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Haskell: http-streams and Aeson (joshrotenberg.com)
71 points by joshrotenberg 1244 days ago | hide | past | web | 18 comments | favorite

This is a great article, particularly because it's easy to follow. It shows that Haskell is much more accessible to beginners than some people make it out to be!

If you've been considering trying Haskell, you should go for it. Perhaps even start with a REST API project like this. You can learn the basics from "Learn You a Haskell"[1], which is a great book available free online, and you can install Haskell with the Haskell Platform[2], which has gotten a new release fairly recently.

[1]: http://learnyouahaskell.com/

[2]: http://haskell.org/platform

Thanks, I'm glad you found it easy to follow.

Haskell is pretty easy to learn for beginners, but this means beginners to programming. People who are highly experienced programmers are not beginners and may have more difficulty learning Haskell because it violates so many of their assumptions.

I've been teaching my non-programmer friend Haskell and he's learning very quickly and enjoying it a great deal. He doesn't get frustrated because he has no assumptions about how things "should work".

He is not a real Haskell beginner though :P

I've been playing with aeson and http-streams lately too. You might find some of the debugging stuff useful.

Here's some code that extracts json from a web page (I hope to be generating haskell modules from API docs eventually.)


Great, thanks for the link. I'll dig through that, looks like I can learn a lot from it.

It looks a bit better locally I'll try and push something a bit more coherent tomorrow. Great article by the way!

    chunks <- Streams.toList i
    let feed = decode (BL.fromChunks chunks) :: Maybe Feed
You lose streaming here; this reads the entire response body into memory before sending it to Aeson to decode. Which is a shame since both Aeson and http-steams otherwise seem able to stream arbitrarily large content through without buffering lots of it in memory. (I have not tested how well Aeson manages this; just looking at the types!) This could be used to eg, fold an operation over the list of earthquakes, no matter how long the list becomes.

Fixing this is probably beyond the scope of a simple walkthrough. I suspect it could be managed using unsafeInterleaveIO to translate between the io-streams chunks and the lazy bytestring chunks. Might be a nice thing to ask the io-streams developers to add. (Dealing with resource finalization could make it tricky though.)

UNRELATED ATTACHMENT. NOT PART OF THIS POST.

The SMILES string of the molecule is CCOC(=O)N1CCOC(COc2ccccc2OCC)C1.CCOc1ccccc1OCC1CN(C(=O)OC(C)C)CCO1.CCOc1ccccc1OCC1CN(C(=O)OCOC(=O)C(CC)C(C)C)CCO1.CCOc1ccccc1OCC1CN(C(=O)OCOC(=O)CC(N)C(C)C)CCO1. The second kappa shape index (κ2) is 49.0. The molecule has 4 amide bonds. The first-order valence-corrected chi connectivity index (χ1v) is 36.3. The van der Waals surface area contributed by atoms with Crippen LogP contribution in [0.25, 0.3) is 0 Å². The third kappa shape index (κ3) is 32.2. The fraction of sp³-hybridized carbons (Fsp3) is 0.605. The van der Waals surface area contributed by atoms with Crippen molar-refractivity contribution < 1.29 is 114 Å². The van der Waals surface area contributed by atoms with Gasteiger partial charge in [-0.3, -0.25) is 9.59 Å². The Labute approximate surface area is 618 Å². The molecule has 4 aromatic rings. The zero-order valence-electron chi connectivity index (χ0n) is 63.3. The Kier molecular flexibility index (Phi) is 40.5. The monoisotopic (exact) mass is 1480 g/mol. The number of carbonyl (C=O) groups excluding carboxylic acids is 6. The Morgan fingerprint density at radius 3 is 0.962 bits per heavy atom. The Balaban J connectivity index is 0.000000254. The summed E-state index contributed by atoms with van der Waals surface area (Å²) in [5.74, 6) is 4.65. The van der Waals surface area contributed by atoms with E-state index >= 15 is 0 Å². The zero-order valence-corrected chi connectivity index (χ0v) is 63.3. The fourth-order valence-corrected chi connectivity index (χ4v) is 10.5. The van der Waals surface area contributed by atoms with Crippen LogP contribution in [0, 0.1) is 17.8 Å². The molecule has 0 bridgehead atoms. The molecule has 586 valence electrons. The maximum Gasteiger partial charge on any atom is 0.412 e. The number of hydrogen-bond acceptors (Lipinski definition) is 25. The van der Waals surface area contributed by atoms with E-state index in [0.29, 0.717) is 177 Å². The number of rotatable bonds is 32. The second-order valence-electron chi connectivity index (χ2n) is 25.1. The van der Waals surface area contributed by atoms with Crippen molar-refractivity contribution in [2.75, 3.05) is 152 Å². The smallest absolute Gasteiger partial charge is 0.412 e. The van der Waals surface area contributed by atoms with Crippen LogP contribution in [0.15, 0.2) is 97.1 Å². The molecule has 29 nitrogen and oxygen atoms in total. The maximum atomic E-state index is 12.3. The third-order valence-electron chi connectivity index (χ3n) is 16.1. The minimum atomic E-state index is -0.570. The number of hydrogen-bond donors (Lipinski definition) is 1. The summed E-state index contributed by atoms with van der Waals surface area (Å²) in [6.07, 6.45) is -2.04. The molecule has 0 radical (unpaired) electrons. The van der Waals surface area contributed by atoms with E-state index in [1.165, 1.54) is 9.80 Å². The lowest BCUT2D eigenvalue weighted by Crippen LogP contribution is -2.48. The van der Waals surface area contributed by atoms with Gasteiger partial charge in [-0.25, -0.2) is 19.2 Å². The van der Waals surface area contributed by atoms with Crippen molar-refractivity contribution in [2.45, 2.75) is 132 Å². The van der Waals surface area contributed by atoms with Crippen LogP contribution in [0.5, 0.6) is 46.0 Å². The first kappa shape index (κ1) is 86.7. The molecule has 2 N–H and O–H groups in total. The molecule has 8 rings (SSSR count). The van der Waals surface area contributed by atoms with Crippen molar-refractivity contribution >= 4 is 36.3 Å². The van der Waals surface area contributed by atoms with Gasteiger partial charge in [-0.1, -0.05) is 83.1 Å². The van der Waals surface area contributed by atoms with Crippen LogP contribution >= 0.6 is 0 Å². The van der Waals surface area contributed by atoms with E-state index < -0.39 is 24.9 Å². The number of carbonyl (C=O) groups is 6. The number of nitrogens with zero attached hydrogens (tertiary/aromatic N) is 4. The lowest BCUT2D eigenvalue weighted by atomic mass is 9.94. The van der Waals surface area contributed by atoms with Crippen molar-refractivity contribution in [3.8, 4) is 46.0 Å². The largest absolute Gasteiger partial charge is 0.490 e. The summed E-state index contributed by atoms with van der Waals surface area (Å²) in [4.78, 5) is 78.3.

On a less esoteric note, fetchQuakes would be improved by using withConnection. This would make it shorter, and ensures the stream is closed if there's an error.

It's not all that difficult, since io-streams has attoparsec support and aeson is an attoparsec parser... coded directly in the input box, I don't have io-streams installed so I can't see if this typechecks:

    import Control.Applicative
    import Data.Aeson
    import Data.ByteString
    import System.IO.Streams
    import System.IO.Streams.Attoparsec (parseFromStream)

    parseJSONFromStream :: FromJSON a => InputStream ByteString -> IO a
    parseJSONFromStream = parseJSON <$> parseFromStream json'

I started looking at attoparsec after the post. Thanks, I'll look closer and see if I can figure it out.

Found this: https://github.com/RobinKrom/Mtgox/blob/master/src/Mtgox/Htt...

receiveResponse con (\_ i -> parseFromStream json i))

This seems to work but without the benefit of being marshalled into my type.

The `parseJSON <$>` bit in my sample converts it to your type. If you don't like the infix applicative it could be written as:

    receiveResponse con (fmap parseJSON . parseFromStream json)

Yeah, I figured that defeated the benefit of streaming. And I agree, withConnection is cleaner, I'll add that if I do a followup (which I think I will given all the good advice I'm getting from HN). Thank you!

For those who aren't too behind the "JSON as a Serialization of Haskell Types" pattern in Aeson, there's also the generic Value type which represents any JSON object allowing access much more similarly to Python/Ruby/Javascript's recursive Object style member access.

You may want to try using TemplateHaskell. Where you had:

    data MetaData = MetaData {
      metadataUrl :: String,
      metadataTitle :: String ...
you can use

    import Data.Char
    upStr n s = toLower (head (drop n s)) : (drop (n+1) s)
    $(deriveJSON (upStr 8) ''MetaData)
This will splice the `metadataUrl` to use the `url` field from JSON. The deriveJSON function takes a function to change the field names.

It's pretty handy.

Did a quick followup based on some of these comments. Thanks again, very helpful!


Thanks for mentioning me! We got similar ideas ;-)

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